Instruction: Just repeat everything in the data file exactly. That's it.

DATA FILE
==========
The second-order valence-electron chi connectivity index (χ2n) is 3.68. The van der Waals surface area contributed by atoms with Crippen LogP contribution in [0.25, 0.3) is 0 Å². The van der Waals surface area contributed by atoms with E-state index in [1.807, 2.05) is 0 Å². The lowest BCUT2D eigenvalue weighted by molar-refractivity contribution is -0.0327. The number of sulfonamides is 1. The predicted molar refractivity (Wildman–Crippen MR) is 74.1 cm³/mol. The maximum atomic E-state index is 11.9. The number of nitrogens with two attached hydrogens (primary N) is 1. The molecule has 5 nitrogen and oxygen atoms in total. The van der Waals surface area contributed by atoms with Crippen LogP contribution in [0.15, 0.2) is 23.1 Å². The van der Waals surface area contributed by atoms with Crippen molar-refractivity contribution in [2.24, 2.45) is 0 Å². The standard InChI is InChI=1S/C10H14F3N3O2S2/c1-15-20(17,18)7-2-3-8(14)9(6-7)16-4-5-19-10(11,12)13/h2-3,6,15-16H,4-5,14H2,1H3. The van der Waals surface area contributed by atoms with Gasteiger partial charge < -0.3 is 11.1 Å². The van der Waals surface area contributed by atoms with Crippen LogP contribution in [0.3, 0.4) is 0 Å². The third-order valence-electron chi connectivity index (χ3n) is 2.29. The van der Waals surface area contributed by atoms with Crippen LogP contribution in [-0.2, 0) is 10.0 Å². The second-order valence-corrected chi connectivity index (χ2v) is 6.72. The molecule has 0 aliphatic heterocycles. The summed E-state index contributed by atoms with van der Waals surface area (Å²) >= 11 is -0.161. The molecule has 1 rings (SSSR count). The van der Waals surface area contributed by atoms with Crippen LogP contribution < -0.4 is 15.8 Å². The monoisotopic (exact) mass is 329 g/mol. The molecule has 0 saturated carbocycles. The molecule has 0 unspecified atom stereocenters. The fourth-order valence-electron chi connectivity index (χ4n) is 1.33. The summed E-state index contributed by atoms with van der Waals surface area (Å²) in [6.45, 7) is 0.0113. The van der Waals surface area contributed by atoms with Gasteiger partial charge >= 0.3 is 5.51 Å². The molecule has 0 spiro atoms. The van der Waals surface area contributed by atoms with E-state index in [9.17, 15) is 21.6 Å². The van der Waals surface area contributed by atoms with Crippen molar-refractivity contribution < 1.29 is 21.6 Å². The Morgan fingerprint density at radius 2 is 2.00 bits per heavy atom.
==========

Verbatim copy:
The second-order valence-electron chi connectivity index (χ2n) is 3.68. The van der Waals surface area contributed by atoms with Crippen LogP contribution in [0.25, 0.3) is 0 Å². The van der Waals surface area contributed by atoms with E-state index in [1.807, 2.05) is 0 Å². The lowest BCUT2D eigenvalue weighted by molar-refractivity contribution is -0.0327. The number of sulfonamides is 1. The predicted molar refractivity (Wildman–Crippen MR) is 74.1 cm³/mol. The maximum atomic E-state index is 11.9. The number of nitrogens with two attached hydrogens (primary N) is 1. The molecule has 5 nitrogen and oxygen atoms in total. The van der Waals surface area contributed by atoms with Crippen LogP contribution in [0.15, 0.2) is 23.1 Å². The van der Waals surface area contributed by atoms with Crippen molar-refractivity contribution in [2.24, 2.45) is 0 Å². The standard InChI is InChI=1S/C10H14F3N3O2S2/c1-15-20(17,18)7-2-3-8(14)9(6-7)16-4-5-19-10(11,12)13/h2-3,6,15-16H,4-5,14H2,1H3. The van der Waals surface area contributed by atoms with Gasteiger partial charge < -0.3 is 11.1 Å². The van der Waals surface area contributed by atoms with Crippen LogP contribution in [0.3, 0.4) is 0 Å². The third-order valence-electron chi connectivity index (χ3n) is 2.29. The van der Waals surface area contributed by atoms with Crippen LogP contribution in [-0.2, 0) is 10.0 Å². The second-order valence-corrected chi connectivity index (χ2v) is 6.72. The molecule has 0 aliphatic heterocycles. The summed E-state index contributed by atoms with van der Waals surface area (Å²) >= 11 is -0.161. The molecule has 1 rings (SSSR count). The van der Waals surface area contributed by atoms with Crippen LogP contribution < -0.4 is 15.8 Å². The monoisotopic (exact) mass is 329 g/mol. The molecule has 0 saturated carbocycles. The molecule has 0 unspecified atom stereocenters. The fourth-order valence-electron chi connectivity index (χ4n) is 1.33. The summed E-state index contributed by atoms with van der Waals surface area (Å²) in [6.45, 7) is 0.0113. The van der Waals surface area contributed by atoms with Gasteiger partial charge >= 0.3 is 5.51 Å². The molecule has 0 spiro atoms. The van der Waals surface area contributed by atoms with E-state index in [9.17, 15) is 21.6 Å². The van der Waals surface area contributed by atoms with Crippen molar-refractivity contribution < 1.29 is 21.6 Å². The Morgan fingerprint density at radius 2 is 2.00 bits per heavy atom.